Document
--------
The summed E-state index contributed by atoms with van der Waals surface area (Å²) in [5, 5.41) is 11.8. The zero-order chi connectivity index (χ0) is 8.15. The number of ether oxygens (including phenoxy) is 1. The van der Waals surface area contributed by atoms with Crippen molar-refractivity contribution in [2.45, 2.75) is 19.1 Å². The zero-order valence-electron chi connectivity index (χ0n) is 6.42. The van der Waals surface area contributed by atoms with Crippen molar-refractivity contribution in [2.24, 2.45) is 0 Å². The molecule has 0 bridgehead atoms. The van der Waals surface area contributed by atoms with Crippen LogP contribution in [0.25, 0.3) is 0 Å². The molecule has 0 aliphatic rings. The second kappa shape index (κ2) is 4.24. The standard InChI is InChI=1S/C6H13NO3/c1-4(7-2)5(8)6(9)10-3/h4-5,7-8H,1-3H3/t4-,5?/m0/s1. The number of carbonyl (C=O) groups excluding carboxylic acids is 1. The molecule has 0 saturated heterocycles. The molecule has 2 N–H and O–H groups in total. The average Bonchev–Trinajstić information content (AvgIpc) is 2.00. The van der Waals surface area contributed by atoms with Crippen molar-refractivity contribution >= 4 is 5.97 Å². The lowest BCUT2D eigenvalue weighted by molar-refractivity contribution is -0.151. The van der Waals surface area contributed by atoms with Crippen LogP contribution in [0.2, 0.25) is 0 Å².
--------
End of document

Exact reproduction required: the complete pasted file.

The summed E-state index contributed by atoms with van der Waals surface area (Å²) in [5, 5.41) is 11.8. The zero-order chi connectivity index (χ0) is 8.15. The number of ether oxygens (including phenoxy) is 1. The van der Waals surface area contributed by atoms with Crippen molar-refractivity contribution in [2.45, 2.75) is 19.1 Å². The zero-order valence-electron chi connectivity index (χ0n) is 6.42. The van der Waals surface area contributed by atoms with Crippen molar-refractivity contribution in [2.24, 2.45) is 0 Å². The molecule has 0 bridgehead atoms. The van der Waals surface area contributed by atoms with Crippen LogP contribution in [0.25, 0.3) is 0 Å². The molecule has 0 aliphatic rings. The second kappa shape index (κ2) is 4.24. The standard InChI is InChI=1S/C6H13NO3/c1-4(7-2)5(8)6(9)10-3/h4-5,7-8H,1-3H3/t4-,5?/m0/s1. The number of carbonyl (C=O) groups excluding carboxylic acids is 1. The molecule has 0 saturated heterocycles. The molecule has 2 N–H and O–H groups in total. The average Bonchev–Trinajstić information content (AvgIpc) is 2.00. The van der Waals surface area contributed by atoms with Crippen molar-refractivity contribution >= 4 is 5.97 Å². The lowest BCUT2D eigenvalue weighted by molar-refractivity contribution is -0.151. The van der Waals surface area contributed by atoms with Crippen LogP contribution in [0.2, 0.25) is 0 Å².